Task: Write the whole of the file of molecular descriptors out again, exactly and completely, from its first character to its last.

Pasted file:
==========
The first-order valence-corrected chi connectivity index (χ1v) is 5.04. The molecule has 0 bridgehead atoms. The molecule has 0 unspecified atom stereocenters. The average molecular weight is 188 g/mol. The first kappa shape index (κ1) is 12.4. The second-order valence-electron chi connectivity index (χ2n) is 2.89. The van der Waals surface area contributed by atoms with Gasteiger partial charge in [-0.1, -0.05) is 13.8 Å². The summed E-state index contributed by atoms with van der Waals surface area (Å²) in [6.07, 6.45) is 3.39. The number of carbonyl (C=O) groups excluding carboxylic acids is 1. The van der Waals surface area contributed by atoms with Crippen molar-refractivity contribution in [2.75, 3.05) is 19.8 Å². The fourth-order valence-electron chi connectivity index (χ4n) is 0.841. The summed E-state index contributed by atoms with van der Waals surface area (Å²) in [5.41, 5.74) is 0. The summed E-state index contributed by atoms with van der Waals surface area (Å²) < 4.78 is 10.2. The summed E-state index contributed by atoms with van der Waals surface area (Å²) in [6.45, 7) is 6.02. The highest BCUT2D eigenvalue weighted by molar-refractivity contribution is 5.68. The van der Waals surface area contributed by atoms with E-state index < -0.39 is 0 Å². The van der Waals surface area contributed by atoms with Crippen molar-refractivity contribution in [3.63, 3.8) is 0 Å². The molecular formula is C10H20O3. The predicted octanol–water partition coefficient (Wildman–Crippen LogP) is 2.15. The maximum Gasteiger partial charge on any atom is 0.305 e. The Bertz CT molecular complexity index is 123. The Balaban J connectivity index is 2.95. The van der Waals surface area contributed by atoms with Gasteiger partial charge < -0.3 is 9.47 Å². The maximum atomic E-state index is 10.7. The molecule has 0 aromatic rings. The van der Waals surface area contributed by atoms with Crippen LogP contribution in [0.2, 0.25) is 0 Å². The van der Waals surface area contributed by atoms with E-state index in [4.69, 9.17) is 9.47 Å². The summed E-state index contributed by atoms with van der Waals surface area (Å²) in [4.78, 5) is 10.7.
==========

The first-order valence-corrected chi connectivity index (χ1v) is 5.04. The molecule has 0 bridgehead atoms. The molecule has 0 unspecified atom stereocenters. The average molecular weight is 188 g/mol. The first kappa shape index (κ1) is 12.4. The second-order valence-electron chi connectivity index (χ2n) is 2.89. The van der Waals surface area contributed by atoms with Gasteiger partial charge in [-0.1, -0.05) is 13.8 Å². The summed E-state index contributed by atoms with van der Waals surface area (Å²) in [6.07, 6.45) is 3.39. The number of carbonyl (C=O) groups excluding carboxylic acids is 1. The van der Waals surface area contributed by atoms with Crippen molar-refractivity contribution in [2.75, 3.05) is 19.8 Å². The fourth-order valence-electron chi connectivity index (χ4n) is 0.841. The summed E-state index contributed by atoms with van der Waals surface area (Å²) in [5.41, 5.74) is 0. The summed E-state index contributed by atoms with van der Waals surface area (Å²) < 4.78 is 10.2. The summed E-state index contributed by atoms with van der Waals surface area (Å²) in [6.45, 7) is 6.02. The highest BCUT2D eigenvalue weighted by molar-refractivity contribution is 5.68. The van der Waals surface area contributed by atoms with E-state index < -0.39 is 0 Å². The van der Waals surface area contributed by atoms with Crippen molar-refractivity contribution in [3.63, 3.8) is 0 Å². The molecular formula is C10H20O3. The predicted octanol–water partition coefficient (Wildman–Crippen LogP) is 2.15. The maximum Gasteiger partial charge on any atom is 0.305 e. The Bertz CT molecular complexity index is 123. The Balaban J connectivity index is 2.95. The van der Waals surface area contributed by atoms with Gasteiger partial charge < -0.3 is 9.47 Å². The maximum atomic E-state index is 10.7. The molecule has 0 aromatic rings. The van der Waals surface area contributed by atoms with Crippen LogP contribution in [0.2, 0.25) is 0 Å². The van der Waals surface area contributed by atoms with E-state index in [4.69, 9.17) is 9.47 Å². The summed E-state index contributed by atoms with van der Waals surface area (Å²) in [4.78, 5) is 10.7.